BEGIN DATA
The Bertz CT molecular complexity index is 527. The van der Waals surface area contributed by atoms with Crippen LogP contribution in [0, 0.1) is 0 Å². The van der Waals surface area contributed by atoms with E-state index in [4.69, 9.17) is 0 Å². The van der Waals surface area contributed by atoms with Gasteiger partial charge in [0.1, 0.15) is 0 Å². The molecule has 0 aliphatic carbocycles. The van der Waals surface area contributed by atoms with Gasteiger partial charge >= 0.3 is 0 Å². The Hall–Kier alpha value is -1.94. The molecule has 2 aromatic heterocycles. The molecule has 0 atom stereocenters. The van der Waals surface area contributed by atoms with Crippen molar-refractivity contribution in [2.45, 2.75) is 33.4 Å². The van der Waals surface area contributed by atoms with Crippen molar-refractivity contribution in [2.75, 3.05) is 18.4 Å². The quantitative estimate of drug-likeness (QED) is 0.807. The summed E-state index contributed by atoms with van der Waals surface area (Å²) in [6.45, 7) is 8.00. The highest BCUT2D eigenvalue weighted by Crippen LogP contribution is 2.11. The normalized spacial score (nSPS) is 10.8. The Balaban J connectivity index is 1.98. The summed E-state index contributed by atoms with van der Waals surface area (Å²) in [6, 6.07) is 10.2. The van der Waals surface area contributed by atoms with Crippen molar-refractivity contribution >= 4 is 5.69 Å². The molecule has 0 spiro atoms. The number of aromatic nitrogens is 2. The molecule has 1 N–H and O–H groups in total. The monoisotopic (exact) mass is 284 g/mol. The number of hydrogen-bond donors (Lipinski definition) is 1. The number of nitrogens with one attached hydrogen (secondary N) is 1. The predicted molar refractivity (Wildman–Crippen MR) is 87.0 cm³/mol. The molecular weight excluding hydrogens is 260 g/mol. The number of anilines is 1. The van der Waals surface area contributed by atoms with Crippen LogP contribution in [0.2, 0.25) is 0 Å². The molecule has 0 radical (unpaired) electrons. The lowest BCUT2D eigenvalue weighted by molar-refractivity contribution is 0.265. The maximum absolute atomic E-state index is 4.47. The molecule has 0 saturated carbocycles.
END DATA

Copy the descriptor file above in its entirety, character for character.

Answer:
The Bertz CT molecular complexity index is 527. The van der Waals surface area contributed by atoms with Crippen LogP contribution in [0, 0.1) is 0 Å². The van der Waals surface area contributed by atoms with E-state index in [4.69, 9.17) is 0 Å². The van der Waals surface area contributed by atoms with Gasteiger partial charge in [0.1, 0.15) is 0 Å². The molecule has 0 aliphatic carbocycles. The van der Waals surface area contributed by atoms with Gasteiger partial charge >= 0.3 is 0 Å². The Hall–Kier alpha value is -1.94. The molecule has 2 aromatic heterocycles. The molecule has 0 atom stereocenters. The van der Waals surface area contributed by atoms with Crippen molar-refractivity contribution in [2.45, 2.75) is 33.4 Å². The van der Waals surface area contributed by atoms with Crippen molar-refractivity contribution in [2.75, 3.05) is 18.4 Å². The quantitative estimate of drug-likeness (QED) is 0.807. The summed E-state index contributed by atoms with van der Waals surface area (Å²) in [6.45, 7) is 8.00. The highest BCUT2D eigenvalue weighted by Crippen LogP contribution is 2.11. The normalized spacial score (nSPS) is 10.8. The Balaban J connectivity index is 1.98. The summed E-state index contributed by atoms with van der Waals surface area (Å²) in [6, 6.07) is 10.2. The van der Waals surface area contributed by atoms with Crippen molar-refractivity contribution >= 4 is 5.69 Å². The molecule has 0 spiro atoms. The number of aromatic nitrogens is 2. The molecule has 1 N–H and O–H groups in total. The monoisotopic (exact) mass is 284 g/mol. The number of hydrogen-bond donors (Lipinski definition) is 1. The number of nitrogens with one attached hydrogen (secondary N) is 1. The predicted molar refractivity (Wildman–Crippen MR) is 87.0 cm³/mol. The molecular weight excluding hydrogens is 260 g/mol. The number of anilines is 1. The van der Waals surface area contributed by atoms with Crippen LogP contribution in [0.2, 0.25) is 0 Å². The molecule has 0 radical (unpaired) electrons. The lowest BCUT2D eigenvalue weighted by molar-refractivity contribution is 0.265. The maximum absolute atomic E-state index is 4.47. The molecule has 0 saturated carbocycles.